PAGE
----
Prairie Weather (Rural Roots Canada) –  Happy Canada Day!  It’s the first of July, and many of us are still waiting for our first 30 degree day.  Winnipeg is the only major prairie city to reach 30 so far this year, though with a temperature of 29.9, Brandon has come close.   The two biggest cities in each of Alberta and Saskatchewan have yet to reach the mark, and it’s doubtful they will this week.

By this time last year, Winnipeg had reached 30 degrees – 12 times!  Saskatoon and Brandon – nine times each, Edmonton – six times, Regina – five times,  and Calgary just once.

Of course, no one wants to get into the hot, dry, drought conditions of the past four years, but, according to Alberta’s latest Agricultural Moisture Situation Update, warmer weather would be most welcome:

 “Cool temperatures at this time of year are significant, as all crops are now actively growing and in need of both moisture and warm weather to mature quickly. Over the last 30 days, most of the agricultural areas have been well below one in 6-year lows with many areas trending in the 12- to 25-year low category. More heat will be needed moving forward.” 

For most of this week, the cool weather trend will continue.  There is some expectation of warmer weather on the weekend, but in most areas, the 30 degree threshold will remain elusive.  More rain is expected as well throughout the week.   Monday could be particularly wet across southern Saskatchewan and southern Manitoba.  Both provinces are in for thunderstorms.  In Saskatchewan, there is a low risk of severe storms with strong wind and large hail Monday.  The next day, the risk for severe storms moves east into southern Manitoba, and may intensify.

All this will put more moisture into the ground, in addition to the substantial rain totals that accumulated between June 23 and June 30.


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RECENT: Severe Weather Leads to Over 900 Crop Damage Claims

The map below shows rainfall accumulation up to the early evening of Sunday, July 8.  Most of Alberta and Saskatchewan won’t see much more than 20-30 mm of rain over the next few days, but there will be considerably more in Manitoba, and most of it will fall by the end of the day Tuesday:

prairie weather
Courtesy: ECCC


A surface low that developed in southern Alberta Sunday night moves slowly across the province, spreading morning rain north toward Calgary, Edmonton, and the higher terrain to the west.   South of Calgary,  it will remain dry until the afternoon, when the low moves into Saskatchewan, and drags the moisture south.   Southern Saskatchewan will see rain all day Monday.   As the map below shows, it will be cool in Alberta, with areas in yellow only reaching 10-15 degrees in the afternoon.  Low to mid 20s elsewhere across the parries, except for the far north, where it’s likely to be hot, near 30 degrees:

prairie weather
Courtesy: ECCC


The Low will intensify as it moves into Manitoba on Tuesday, providing heavier rain and a chance for severe weather.   Rain and thunderstorms are expected in southern Manitoba all day, as the low moves into northwestern Ontario by evening.   Behind all that, the atmosphere remains unsettled, and showers continue through much of Saskatchewan, southern Alberta west of highway 2, and across northern Alberta.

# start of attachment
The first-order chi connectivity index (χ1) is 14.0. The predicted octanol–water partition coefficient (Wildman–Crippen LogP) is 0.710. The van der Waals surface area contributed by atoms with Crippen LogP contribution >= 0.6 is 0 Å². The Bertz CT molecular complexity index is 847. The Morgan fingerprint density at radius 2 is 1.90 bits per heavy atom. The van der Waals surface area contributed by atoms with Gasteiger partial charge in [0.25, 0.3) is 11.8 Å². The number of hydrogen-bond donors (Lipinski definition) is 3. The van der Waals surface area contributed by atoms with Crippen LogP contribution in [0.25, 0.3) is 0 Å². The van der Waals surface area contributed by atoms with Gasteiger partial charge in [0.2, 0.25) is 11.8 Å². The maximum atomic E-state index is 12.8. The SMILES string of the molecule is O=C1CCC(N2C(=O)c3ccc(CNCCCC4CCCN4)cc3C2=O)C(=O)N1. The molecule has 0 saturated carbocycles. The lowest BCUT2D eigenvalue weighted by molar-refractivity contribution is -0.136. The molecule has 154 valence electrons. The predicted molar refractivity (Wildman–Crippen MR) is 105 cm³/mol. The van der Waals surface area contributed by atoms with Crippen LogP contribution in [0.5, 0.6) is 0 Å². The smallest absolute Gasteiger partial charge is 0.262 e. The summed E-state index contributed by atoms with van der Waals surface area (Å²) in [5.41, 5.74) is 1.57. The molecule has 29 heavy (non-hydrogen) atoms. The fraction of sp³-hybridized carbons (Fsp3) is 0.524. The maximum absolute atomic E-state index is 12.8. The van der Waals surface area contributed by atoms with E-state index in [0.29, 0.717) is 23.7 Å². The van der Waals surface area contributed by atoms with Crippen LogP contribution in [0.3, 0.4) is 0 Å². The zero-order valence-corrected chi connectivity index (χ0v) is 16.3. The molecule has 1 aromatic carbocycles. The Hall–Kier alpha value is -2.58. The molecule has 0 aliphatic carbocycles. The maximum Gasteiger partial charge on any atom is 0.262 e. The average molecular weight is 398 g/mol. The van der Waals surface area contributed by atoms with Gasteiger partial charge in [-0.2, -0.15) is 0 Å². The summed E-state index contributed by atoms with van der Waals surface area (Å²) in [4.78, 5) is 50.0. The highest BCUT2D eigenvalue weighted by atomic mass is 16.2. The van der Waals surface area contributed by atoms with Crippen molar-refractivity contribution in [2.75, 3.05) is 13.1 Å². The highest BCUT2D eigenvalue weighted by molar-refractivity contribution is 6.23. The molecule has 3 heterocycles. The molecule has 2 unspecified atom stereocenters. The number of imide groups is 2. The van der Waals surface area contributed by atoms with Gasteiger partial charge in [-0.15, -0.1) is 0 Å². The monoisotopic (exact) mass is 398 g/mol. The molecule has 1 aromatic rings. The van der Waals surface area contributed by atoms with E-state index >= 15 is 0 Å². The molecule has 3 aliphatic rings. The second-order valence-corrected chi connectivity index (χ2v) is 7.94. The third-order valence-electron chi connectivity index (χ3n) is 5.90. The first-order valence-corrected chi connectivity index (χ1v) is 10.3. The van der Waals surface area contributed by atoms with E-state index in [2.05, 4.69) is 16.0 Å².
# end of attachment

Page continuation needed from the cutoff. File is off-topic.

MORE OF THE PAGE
Wednesday brings more of the same for Alberta with showers and possible thundershowers through the foothills, along with central and southern portions of the province.  Saskatchewan and Manitoba will be dry early in the day, but daytime heating could lead to showers and thundershowers popping up in the late afternoon.


After another damp morning, the light rain tapers off in Alberta Thursday as the wind shifts to the west.  Hit-and-miss showers and thundershowers are likely for the afternoon in southeastern Saskatchewan and southern Manitoba.   There are signals that after a cool start to the week, we may finally see temperatures climb to the mid twenties across the prairies.


The westerly wind is a drying wind, and it stays in place Friday, so all three prairie provinces will start off with dry weather over the agricultural south.  This will help temperatures climb to the high 20s. However, a sneaky little Low pressure system will develop in northern Saskatchewan, and by late afternoon will spread rain across northern Alberta, Saskatchewan, and Manitoba.   The wind will shift from the west to northwest, and in the early evening, some of that rainfall will slump southward into central Alberta and Saskatchewan.   With the atmosphere destabilizing, thunderstorms are possible, particularly in western and central Saskatchewan.  All this…just when we thought we were drying out.

Saturday and Sunday:

This is our best opportunity yet for sunnier, drier, and warmer weather, as the Saskatchewan low moves to Manitoba, Alberta will be dry on Saturday, with the rain having moved on to Manitoba.  Temperatures will rise to the high 20s and low 30s in southern Alberta, particularly south of the Trans-Canada Highway.   It will be cooler in Saskatchewan and Manitoba.  There is yet again another chance of heavy rainfall near Portage La Prairie by midday Saturday, before it moves off to the east.  On Sunday, a weak disturbance may provide some pre-dawn rainfall to southern Alberta…but as the rain moves east, and Alberta dries out, more precipitation can be expected in southern Saskatchewan and southern Manitoba.

COMPARE TO LAST WEEK: Prairie Weather This Week – June 24


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